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Bomb Detection

Bomb Detection for Touristic sites, Hotels and Embassies.

Securing Car Parks

Teams consisting of K9s (sniffer dogs) and handlers control entry to car parks by searching all vehicles entering the hotel/embassy/touristic sites for explosive substances as well as conducting quotidian periodical sweeps of car park area.

Bomb threats and Area Sweeps

In the unfortunate event of a bomb threat/scare, sniffer dogs can be deployed to confirm or negate the presence of any explosive device or materials. This is done by performing area sweeps using trained sniffer dogs. Area sweeps can be conducted upon request.

At PAC we pride ourselves as providers of one of the best bomb detection services in the Middle East. Our meticulous training programs engender sniffer dogs of the finest caliber. Our bomb detection dogs are trained to detect the full range of explosive materials required by European police agencies; a total of 37 different explosive substances and fire arms, including the most recent substances used by various terrorist organizations around the world, such as;

Pentaerythritol Tetranitrate (PETN) The compound was discovered in the bombs used by the 2001 Shoe Bomber, in the 2009 Christmas Day bomb plot, and in the 2010 cargo plane bomb plot

Hexamethylene Triperoxide Diamine (HMTD) Ahmed Ressam, the al-Qaeda Millennium Bomber, used HMTD as one of the components in the explosives that he prepared to bomb Los Angeles International Airport on New Year’s Eve 1999/2000; the explosives could have produced a blast 40x greater than that of a devastating car bomb. It has been used in a large number of suicide bombings throughout the world, and was possibly used in the 7 July 2005 London bombings. The New York Times reported it as the planned explosive in the 2006 transatlantic aircraft plot.

Cyclotrimethylenetrinitramine (RDX) was the main component used for the 2006 Mumbai train bombings. It was also believed to be the explosive in the 2010 Moscow Metro bombings

For the full range of detectable explosives


Dogs Detection Vs Mechanical or Technological Detection

X-Ray Machines

X-ray machines have obvious limitations when it comes to detecting liquid, powder or plastic based explosive substances.

Hand-held Explosive Detectors

Other than the very high cost of such devices, other problems may arise such as malfunction, repair, spare parts and so on. Furthermore, there have been numerous cases of faulty or unreliable devices, for more please click on this report from Al Jazeera News.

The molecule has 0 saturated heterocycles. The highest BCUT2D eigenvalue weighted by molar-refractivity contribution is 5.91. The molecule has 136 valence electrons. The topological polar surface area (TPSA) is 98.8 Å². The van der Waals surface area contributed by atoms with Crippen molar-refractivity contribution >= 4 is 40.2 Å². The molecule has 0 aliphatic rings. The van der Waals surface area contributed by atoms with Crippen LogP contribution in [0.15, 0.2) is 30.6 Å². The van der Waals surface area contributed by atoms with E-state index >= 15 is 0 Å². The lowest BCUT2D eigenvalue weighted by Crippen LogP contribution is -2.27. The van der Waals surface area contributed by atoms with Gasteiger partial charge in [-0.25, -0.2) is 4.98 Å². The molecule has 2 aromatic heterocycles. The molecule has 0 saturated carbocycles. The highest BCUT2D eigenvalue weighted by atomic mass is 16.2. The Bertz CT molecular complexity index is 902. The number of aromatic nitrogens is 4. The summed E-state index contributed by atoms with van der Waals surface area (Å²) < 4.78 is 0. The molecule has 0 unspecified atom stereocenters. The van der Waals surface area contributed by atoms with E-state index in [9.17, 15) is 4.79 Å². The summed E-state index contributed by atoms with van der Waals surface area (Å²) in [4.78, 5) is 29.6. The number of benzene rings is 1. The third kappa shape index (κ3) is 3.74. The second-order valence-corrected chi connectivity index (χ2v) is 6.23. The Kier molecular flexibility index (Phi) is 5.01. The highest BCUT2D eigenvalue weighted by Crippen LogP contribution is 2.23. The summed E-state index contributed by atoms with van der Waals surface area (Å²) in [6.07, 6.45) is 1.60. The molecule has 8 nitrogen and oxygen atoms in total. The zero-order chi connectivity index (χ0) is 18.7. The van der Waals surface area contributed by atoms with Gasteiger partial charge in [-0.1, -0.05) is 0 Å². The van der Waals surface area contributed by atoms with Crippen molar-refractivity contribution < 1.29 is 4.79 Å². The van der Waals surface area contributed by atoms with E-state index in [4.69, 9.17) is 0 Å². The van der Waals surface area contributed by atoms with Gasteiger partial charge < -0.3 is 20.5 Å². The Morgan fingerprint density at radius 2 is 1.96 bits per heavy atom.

Dogs Explosive Detection

Dogs are capable of detecting explosive vapors at concentrations lower than those measurable by the best chemical sensors. Dogs are proven to work exceptionally well in many scenarios and under many environmental conditions. The olfactory sence of dogs is higher than the best currently available mechanical detection methods.

A study conducted by the Department of Chemistry and International Forensic Research Institute, Florida International University and the Department of Anatomy, Physiology and Pharmacology, College of Veterinary Medicine, Auburn University, Auburn, USA concluded that:

“Overall, detector dogs still represent the fastest, most versatile, reliable real-time explosive detection device available. Instrumental methods, while they continue to improve, generally suffer from a lack of efficient sampling systems, selectivity problems in the presence of interfering odor chemicals and limited mobility/tracking ability.”

“The technique of dog detection will continue to play an important role in explosive detection. While technological systems will improve, it is unlikely that anything will develop in the next five years that maches the quickness and accuracy of a dog in going to the source of the vapour.” – Survey of Commercially Available Explosives Detection Technologies and Equipment written for The National Law Enforcement and Corrections Technology Center, a Program of the National Institute of Justice, U.S. Department of Justice.

Mechanical detection methods are no match to the highly developed olfactory senses of dogs.